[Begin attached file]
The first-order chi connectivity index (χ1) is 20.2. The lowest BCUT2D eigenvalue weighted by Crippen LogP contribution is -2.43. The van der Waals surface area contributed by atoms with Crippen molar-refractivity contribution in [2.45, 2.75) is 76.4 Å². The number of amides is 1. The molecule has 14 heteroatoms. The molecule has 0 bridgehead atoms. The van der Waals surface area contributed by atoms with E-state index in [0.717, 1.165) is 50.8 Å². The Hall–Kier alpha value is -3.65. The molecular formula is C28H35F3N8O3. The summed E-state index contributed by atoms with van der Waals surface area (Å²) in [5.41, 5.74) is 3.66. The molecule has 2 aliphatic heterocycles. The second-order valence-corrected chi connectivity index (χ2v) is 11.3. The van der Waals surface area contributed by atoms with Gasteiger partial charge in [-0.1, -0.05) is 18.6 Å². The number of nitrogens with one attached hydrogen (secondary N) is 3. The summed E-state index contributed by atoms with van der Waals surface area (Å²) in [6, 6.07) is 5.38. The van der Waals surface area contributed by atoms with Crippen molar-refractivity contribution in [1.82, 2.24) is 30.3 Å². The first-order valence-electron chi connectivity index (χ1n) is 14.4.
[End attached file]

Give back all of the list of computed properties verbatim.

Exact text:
The first-order chi connectivity index (χ1) is 20.2. The lowest BCUT2D eigenvalue weighted by Crippen LogP contribution is -2.43. The van der Waals surface area contributed by atoms with Crippen molar-refractivity contribution in [2.45, 2.75) is 76.4 Å². The number of amides is 1. The molecule has 14 heteroatoms. The molecule has 0 bridgehead atoms. The van der Waals surface area contributed by atoms with E-state index in [0.717, 1.165) is 50.8 Å². The Hall–Kier alpha value is -3.65. The molecular formula is C28H35F3N8O3. The summed E-state index contributed by atoms with van der Waals surface area (Å²) in [5.41, 5.74) is 3.66. The molecule has 2 aliphatic heterocycles. The second-order valence-corrected chi connectivity index (χ2v) is 11.3. The van der Waals surface area contributed by atoms with Gasteiger partial charge in [-0.1, -0.05) is 18.6 Å². The number of nitrogens with one attached hydrogen (secondary N) is 3. The summed E-state index contributed by atoms with van der Waals surface area (Å²) in [6, 6.07) is 5.38. The van der Waals surface area contributed by atoms with Crippen molar-refractivity contribution in [1.82, 2.24) is 30.3 Å². The first-order valence-electron chi connectivity index (χ1n) is 14.4.